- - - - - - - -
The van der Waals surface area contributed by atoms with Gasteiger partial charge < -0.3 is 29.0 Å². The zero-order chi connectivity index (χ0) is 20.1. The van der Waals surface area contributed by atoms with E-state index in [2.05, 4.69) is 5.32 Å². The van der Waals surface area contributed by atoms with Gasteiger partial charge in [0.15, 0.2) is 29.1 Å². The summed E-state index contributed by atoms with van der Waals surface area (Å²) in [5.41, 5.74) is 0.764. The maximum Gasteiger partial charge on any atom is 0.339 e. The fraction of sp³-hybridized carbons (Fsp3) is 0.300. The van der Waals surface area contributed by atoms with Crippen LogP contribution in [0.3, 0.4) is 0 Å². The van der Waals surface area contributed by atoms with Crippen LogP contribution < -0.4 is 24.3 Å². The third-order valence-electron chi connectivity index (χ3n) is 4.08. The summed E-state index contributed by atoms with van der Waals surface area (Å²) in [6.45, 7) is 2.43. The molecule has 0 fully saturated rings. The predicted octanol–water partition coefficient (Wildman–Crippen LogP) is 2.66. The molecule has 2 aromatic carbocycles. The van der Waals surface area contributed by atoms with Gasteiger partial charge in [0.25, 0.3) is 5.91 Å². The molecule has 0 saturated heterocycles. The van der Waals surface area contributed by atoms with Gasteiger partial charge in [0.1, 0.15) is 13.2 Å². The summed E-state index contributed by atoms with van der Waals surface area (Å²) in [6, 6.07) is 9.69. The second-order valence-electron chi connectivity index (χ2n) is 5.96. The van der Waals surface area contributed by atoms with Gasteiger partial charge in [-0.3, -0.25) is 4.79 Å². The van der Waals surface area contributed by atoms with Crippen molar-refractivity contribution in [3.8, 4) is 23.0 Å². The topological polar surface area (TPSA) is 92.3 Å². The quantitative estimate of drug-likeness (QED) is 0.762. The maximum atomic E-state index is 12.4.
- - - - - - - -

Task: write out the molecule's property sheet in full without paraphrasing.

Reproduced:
The van der Waals surface area contributed by atoms with Gasteiger partial charge < -0.3 is 29.0 Å². The zero-order chi connectivity index (χ0) is 20.1. The van der Waals surface area contributed by atoms with E-state index in [2.05, 4.69) is 5.32 Å². The van der Waals surface area contributed by atoms with Gasteiger partial charge in [0.15, 0.2) is 29.1 Å². The summed E-state index contributed by atoms with van der Waals surface area (Å²) in [5.41, 5.74) is 0.764. The maximum Gasteiger partial charge on any atom is 0.339 e. The fraction of sp³-hybridized carbons (Fsp3) is 0.300. The van der Waals surface area contributed by atoms with Crippen LogP contribution in [0.3, 0.4) is 0 Å². The van der Waals surface area contributed by atoms with Crippen LogP contribution < -0.4 is 24.3 Å². The third-order valence-electron chi connectivity index (χ3n) is 4.08. The summed E-state index contributed by atoms with van der Waals surface area (Å²) in [6.45, 7) is 2.43. The molecule has 0 fully saturated rings. The predicted octanol–water partition coefficient (Wildman–Crippen LogP) is 2.66. The molecule has 2 aromatic carbocycles. The van der Waals surface area contributed by atoms with Gasteiger partial charge in [0.25, 0.3) is 5.91 Å². The molecule has 0 saturated heterocycles. The van der Waals surface area contributed by atoms with Gasteiger partial charge in [0.1, 0.15) is 13.2 Å². The summed E-state index contributed by atoms with van der Waals surface area (Å²) in [6, 6.07) is 9.69. The second-order valence-electron chi connectivity index (χ2n) is 5.96. The van der Waals surface area contributed by atoms with Gasteiger partial charge in [-0.3, -0.25) is 4.79 Å². The van der Waals surface area contributed by atoms with Crippen molar-refractivity contribution in [3.8, 4) is 23.0 Å². The topological polar surface area (TPSA) is 92.3 Å². The quantitative estimate of drug-likeness (QED) is 0.762. The maximum atomic E-state index is 12.4.